ECONOMY

Myanmar Protesters Begin Nationwide Strike, Vow to Defeat Army

Myanmar protesters marched Monday in some of the country’s biggest cities, part of another nationwide strike to pressure the military to relinquish power after a Feb. 1 coup.

Thousands of demonstrators hit the streets in Yangon and Mandalay, Myanmar’s biggest cities, as well as other cities to keep up momentum for the pro-democracy movement. In the southeastern city of Dawei, the Karen National Union — Myanmar’s longest standing ethnic armed group — stood guard protecting protesters.

Eighteen labor organizations working in Myanmar jointly called for a nationwide work stoppage Monday in a bid to restore democracy after the military failed to recognize the November election win by detained leader Aung San Suu Kyi’s party. They called for all citizens to join the civil disobedience movement.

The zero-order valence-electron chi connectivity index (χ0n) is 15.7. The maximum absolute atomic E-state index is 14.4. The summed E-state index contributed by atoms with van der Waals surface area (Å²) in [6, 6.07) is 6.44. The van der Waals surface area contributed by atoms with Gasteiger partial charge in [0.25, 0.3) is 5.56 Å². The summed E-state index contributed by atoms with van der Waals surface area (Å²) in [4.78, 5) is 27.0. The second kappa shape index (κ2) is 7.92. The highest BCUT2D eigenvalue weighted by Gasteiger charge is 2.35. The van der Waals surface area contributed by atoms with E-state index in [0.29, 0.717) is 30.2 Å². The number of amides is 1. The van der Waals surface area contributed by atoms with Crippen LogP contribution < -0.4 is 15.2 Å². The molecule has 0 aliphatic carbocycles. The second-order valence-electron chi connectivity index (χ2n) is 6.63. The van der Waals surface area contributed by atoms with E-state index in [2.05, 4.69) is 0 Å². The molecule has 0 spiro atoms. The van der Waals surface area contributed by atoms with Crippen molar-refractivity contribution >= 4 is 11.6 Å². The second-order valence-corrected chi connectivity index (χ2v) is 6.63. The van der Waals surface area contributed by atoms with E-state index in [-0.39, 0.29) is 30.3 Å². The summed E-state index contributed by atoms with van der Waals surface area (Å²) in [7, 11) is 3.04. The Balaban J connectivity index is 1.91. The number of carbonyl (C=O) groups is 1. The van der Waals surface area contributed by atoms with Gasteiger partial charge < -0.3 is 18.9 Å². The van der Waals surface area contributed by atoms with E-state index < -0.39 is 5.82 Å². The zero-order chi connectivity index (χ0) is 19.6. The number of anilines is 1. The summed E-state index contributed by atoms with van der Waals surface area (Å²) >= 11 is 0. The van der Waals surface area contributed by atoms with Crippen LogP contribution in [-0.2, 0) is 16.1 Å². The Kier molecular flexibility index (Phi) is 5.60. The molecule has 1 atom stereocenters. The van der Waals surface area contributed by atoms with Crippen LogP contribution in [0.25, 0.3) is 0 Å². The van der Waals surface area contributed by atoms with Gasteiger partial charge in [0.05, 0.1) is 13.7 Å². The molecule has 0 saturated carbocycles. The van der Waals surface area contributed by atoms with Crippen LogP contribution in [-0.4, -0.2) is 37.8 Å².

“We are not content simply to create martyrs in the struggle for Myanmar democracy,” they said in a joint statement. “We must win this struggle, and the extended nationwide work stoppage is the path to the people’s victory.”

Myanmar’s generals have come under more international pressure, with the United Nations envoy urging more action to halt violence that has killed 61 protesters since the coup. While the U.S. and U.K. have put sanctions on the generals, most other countries have resisted taking concrete measures even as they’ve pushed for a peaceful solution.

The Myanmar Police Force released a statement late Sunday saying those who have instigated anti-state activities will be prosecuted in accordance with the law. Security forces will search and detain protesters for national security reasons, the statement said.

The junta also warned on state-broadcaster MRTV that those who cause physical harm to security forces and persuade people to join the civil disobedience movement could be sentenced to a maximum of 20 years in prison in accordance with the existing laws.

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